A Lot or a Little?
What you will—and won't—find in this TV show.
Polygamy is described here as a lifestyle that can be positive and healthy for those who choose it. Kody Brown clearly notes the distinction between the L.D.S. (mainstream Mormons) and what he calls the Fundamentalist Mormon Doctrine that promotes and practices polygamy. The Browns voice some concerns over prejudice toward their lifestyle.
Positive Role Models
The Browns practice a fundamentalist doctrine that endorses plural marriage. Neither Brown nor his wives proselytize or criticize other faiths. The women appear to care about and respect one another. Most of the wives come from plural families.The adults (and some older children) share in parenting duties.
Violence & Scariness
Some talk about dying at the hands (or fins) of sharks ... and toasters.
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Sex, Romance & Nudity
Discussion about the existence of sexual relationships between Brown and his individual wives.
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Products & Purchases
The family drives large cars like Honda minivans and Chevy Suburbans. But the logos/brands aren't highlighted.
Parents Need to Know
Parents need to know that this reality series presents the polygamist lifestyle as one that's both positive and healthy for those who choose to live it. Much of the show's focus is on the relationship between the sister wives themselves and their ability to deal with their husband's courtship of a potential fourth wife. There's no proselytizing here, but the family occasionally makes references to being fearful of living out in the open and dealing with prejudice. There are also some mild conversations about the importance of healthy sexual relationships between each individual sister wife and their husband.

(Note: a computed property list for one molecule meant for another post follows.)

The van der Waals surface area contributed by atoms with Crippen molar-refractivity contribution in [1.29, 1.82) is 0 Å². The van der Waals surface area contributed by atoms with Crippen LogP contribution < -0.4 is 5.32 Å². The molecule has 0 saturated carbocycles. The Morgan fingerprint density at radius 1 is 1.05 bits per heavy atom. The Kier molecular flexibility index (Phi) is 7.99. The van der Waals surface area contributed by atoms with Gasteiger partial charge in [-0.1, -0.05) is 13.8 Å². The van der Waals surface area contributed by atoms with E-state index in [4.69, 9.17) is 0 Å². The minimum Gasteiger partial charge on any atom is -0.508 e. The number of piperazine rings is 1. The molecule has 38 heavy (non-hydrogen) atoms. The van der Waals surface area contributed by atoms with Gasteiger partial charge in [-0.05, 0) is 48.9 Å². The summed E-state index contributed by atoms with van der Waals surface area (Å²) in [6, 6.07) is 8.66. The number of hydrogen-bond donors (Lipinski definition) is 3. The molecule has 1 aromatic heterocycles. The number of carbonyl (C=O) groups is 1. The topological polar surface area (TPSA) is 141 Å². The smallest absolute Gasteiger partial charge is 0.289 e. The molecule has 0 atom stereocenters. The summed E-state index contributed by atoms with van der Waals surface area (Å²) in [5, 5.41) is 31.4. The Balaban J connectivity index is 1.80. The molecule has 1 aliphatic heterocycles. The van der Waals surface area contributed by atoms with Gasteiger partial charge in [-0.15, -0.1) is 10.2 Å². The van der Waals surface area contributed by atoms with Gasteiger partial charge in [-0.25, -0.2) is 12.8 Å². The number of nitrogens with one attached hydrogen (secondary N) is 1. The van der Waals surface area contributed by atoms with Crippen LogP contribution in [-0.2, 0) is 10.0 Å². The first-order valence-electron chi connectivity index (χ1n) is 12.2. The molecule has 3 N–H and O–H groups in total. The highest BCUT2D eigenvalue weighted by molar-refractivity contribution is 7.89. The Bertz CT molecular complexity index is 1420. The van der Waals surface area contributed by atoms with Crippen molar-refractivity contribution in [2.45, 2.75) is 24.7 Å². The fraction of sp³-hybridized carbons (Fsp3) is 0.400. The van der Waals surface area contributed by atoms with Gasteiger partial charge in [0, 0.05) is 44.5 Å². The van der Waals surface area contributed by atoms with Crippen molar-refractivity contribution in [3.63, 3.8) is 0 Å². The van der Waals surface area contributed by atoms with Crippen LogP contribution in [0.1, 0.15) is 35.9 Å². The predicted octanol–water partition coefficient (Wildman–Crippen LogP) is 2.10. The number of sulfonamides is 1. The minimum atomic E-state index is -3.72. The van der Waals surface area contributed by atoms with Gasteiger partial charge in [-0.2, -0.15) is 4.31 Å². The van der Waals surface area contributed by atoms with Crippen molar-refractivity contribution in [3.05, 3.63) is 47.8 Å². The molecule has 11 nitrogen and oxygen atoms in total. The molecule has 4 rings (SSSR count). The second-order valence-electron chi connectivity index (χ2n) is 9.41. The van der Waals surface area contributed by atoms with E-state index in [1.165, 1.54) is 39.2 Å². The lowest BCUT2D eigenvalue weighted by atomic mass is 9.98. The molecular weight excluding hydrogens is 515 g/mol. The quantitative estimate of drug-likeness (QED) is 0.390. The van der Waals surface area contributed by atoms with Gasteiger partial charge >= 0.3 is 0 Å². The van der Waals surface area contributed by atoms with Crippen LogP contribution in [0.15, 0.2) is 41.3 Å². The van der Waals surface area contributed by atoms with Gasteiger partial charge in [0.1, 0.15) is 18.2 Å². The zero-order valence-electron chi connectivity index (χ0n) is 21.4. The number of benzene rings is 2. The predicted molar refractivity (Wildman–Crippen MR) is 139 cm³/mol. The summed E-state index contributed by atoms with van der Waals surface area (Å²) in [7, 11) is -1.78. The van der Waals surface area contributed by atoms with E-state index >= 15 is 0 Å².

Is It Any Good?
Sister Wives offers a fairly voyeuristic look at plural marriage from the point of view of people who have chosen to live according to a religious doctrine that promotes it. The series' intent is to show how complex this cohabitation lifestyle is and to counter some of the stereotypes about plural marriage that exist today. But while Brown and his family discuss some of the challenges that come with choosing their lifestyle, including the emotional and financial burdens it creates, overall the series paints a happy picture that sometimes seems a little too idyllic.
The family is very likable, and they seem to be a bit worldlier and open compared to other plural families (both real and fictional) depicted in the media. Despite all of this, some of the choices they make and other unspoken signs indicate that they're sometimes not as comfortable in the mainstream as they appear on camera. Nonetheless, the show ultimately offers viewers a unique chance to see real people openly share their experiences as part of a plural family.
Did we miss something on diversity?
Research shows a connection between kids' healthy self-esteem and positive portrayals in media. That's why we've added a new "Diverse Representations" section to our reviews that will be rolling out on an ongoing basis. You can help us help kids by suggesting a diversity update.